Day 10: When a day begins with news of another gun massacre in the United States, you just know it's going to be a day overshadowed. This one involved the shooting of some twenty children and seven or eight adults...the figures not yet final at time of writing. Australia has strict gun laws. For many of us here, the relaxed laws in the United States remain a challenge to understand. Much of today's conversation reflected on the despair of the families of those murdered in such a callous and inexplicable way; the possible Christmas presents never to be unwrapped, the parents who shall never hug their children, the speculation (as always happens) about the motives of the gunman.
|Listening to the radio, and reading |
as news of the day unfolded. 6.12am
I also tend to read a little before I get up, when I have the luxury of time to do so. Some twenty or so years ago, a senior colleague in the Department where I then worked, just mentioned in passing that he always set aside extra time in the morning to read, rather than late at night. It's something I tried back then and yes, when time permits, it is far more efficacious than those last few moments before sleep.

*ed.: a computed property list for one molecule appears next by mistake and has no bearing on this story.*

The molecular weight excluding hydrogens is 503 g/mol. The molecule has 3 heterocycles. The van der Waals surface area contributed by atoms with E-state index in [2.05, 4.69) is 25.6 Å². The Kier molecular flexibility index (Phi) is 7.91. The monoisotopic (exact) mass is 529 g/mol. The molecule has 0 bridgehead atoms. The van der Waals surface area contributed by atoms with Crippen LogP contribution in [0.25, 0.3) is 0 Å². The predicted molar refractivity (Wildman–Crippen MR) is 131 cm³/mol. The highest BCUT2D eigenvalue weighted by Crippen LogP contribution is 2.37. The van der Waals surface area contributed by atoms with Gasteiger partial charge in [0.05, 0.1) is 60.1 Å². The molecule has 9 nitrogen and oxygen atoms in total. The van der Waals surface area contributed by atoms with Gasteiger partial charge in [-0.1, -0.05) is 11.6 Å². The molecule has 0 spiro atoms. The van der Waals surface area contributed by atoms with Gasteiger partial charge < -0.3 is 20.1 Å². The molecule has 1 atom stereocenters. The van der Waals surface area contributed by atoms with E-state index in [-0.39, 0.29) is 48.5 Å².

|A job done 6.12pm|
But the day began and ends with thoughts of that gun massacre. Tighter gun controls seem to have worked in other jurisdictions; they seem politically impossible in the United States. And as I mowed, I wondered about the juxtaposition of state laws which can ban such weapons and yet utilise them in wars against other nation-states. It is the sort of puzzle which is central to my work as an international politics and security specialist. It is what troubled me for most of the day and certainly at 6.12am and 6.12pm; moments in life we can take for granted.
Tomorrow, Japan goes to the polls; tomorrow will be just another work day for me. For families in Newtown in Connecticut, US...well, I just can't begin to imagine.